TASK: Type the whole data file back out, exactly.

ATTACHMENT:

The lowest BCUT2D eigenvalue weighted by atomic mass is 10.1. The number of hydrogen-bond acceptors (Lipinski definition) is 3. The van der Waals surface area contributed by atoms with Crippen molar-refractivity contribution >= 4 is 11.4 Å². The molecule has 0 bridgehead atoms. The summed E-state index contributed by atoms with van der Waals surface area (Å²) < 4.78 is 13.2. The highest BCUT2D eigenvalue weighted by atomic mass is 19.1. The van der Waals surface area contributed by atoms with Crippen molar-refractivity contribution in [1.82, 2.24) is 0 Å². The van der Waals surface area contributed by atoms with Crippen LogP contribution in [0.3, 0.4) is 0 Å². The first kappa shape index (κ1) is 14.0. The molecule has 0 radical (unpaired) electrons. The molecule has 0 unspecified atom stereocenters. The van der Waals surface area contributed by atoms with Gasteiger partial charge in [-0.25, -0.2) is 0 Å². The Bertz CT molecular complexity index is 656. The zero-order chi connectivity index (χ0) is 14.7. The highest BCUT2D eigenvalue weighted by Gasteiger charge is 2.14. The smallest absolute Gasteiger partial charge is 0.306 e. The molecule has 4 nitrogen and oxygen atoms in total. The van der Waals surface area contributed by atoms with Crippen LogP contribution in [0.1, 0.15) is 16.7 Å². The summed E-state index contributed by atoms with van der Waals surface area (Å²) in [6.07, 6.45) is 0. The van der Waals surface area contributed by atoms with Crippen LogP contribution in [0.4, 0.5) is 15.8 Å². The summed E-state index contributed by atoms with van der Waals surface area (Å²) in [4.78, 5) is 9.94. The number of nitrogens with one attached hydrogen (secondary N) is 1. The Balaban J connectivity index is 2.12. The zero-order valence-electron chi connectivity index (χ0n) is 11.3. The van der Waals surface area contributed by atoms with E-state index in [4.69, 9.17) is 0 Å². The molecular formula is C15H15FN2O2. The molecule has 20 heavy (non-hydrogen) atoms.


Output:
The lowest BCUT2D eigenvalue weighted by atomic mass is 10.1. The number of hydrogen-bond acceptors (Lipinski definition) is 3. The van der Waals surface area contributed by atoms with Crippen molar-refractivity contribution >= 4 is 11.4 Å². The molecule has 0 bridgehead atoms. The summed E-state index contributed by atoms with van der Waals surface area (Å²) < 4.78 is 13.2. The highest BCUT2D eigenvalue weighted by atomic mass is 19.1. The van der Waals surface area contributed by atoms with Crippen molar-refractivity contribution in [1.82, 2.24) is 0 Å². The van der Waals surface area contributed by atoms with Crippen LogP contribution in [0.3, 0.4) is 0 Å². The first kappa shape index (κ1) is 14.0. The molecule has 0 radical (unpaired) electrons. The molecule has 0 unspecified atom stereocenters. The van der Waals surface area contributed by atoms with Gasteiger partial charge in [-0.25, -0.2) is 0 Å². The Bertz CT molecular complexity index is 656. The zero-order chi connectivity index (χ0) is 14.7. The highest BCUT2D eigenvalue weighted by Gasteiger charge is 2.14. The smallest absolute Gasteiger partial charge is 0.306 e. The molecule has 4 nitrogen and oxygen atoms in total. The van der Waals surface area contributed by atoms with Crippen LogP contribution in [0.1, 0.15) is 16.7 Å². The summed E-state index contributed by atoms with van der Waals surface area (Å²) in [6.07, 6.45) is 0. The van der Waals surface area contributed by atoms with Crippen LogP contribution in [0.4, 0.5) is 15.8 Å². The summed E-state index contributed by atoms with van der Waals surface area (Å²) in [4.78, 5) is 9.94. The number of nitrogens with one attached hydrogen (secondary N) is 1. The Balaban J connectivity index is 2.12. The zero-order valence-electron chi connectivity index (χ0n) is 11.3. The van der Waals surface area contributed by atoms with E-state index in [4.69, 9.17) is 0 Å². The molecular formula is C15H15FN2O2. The molecule has 20 heavy (non-hydrogen) atoms.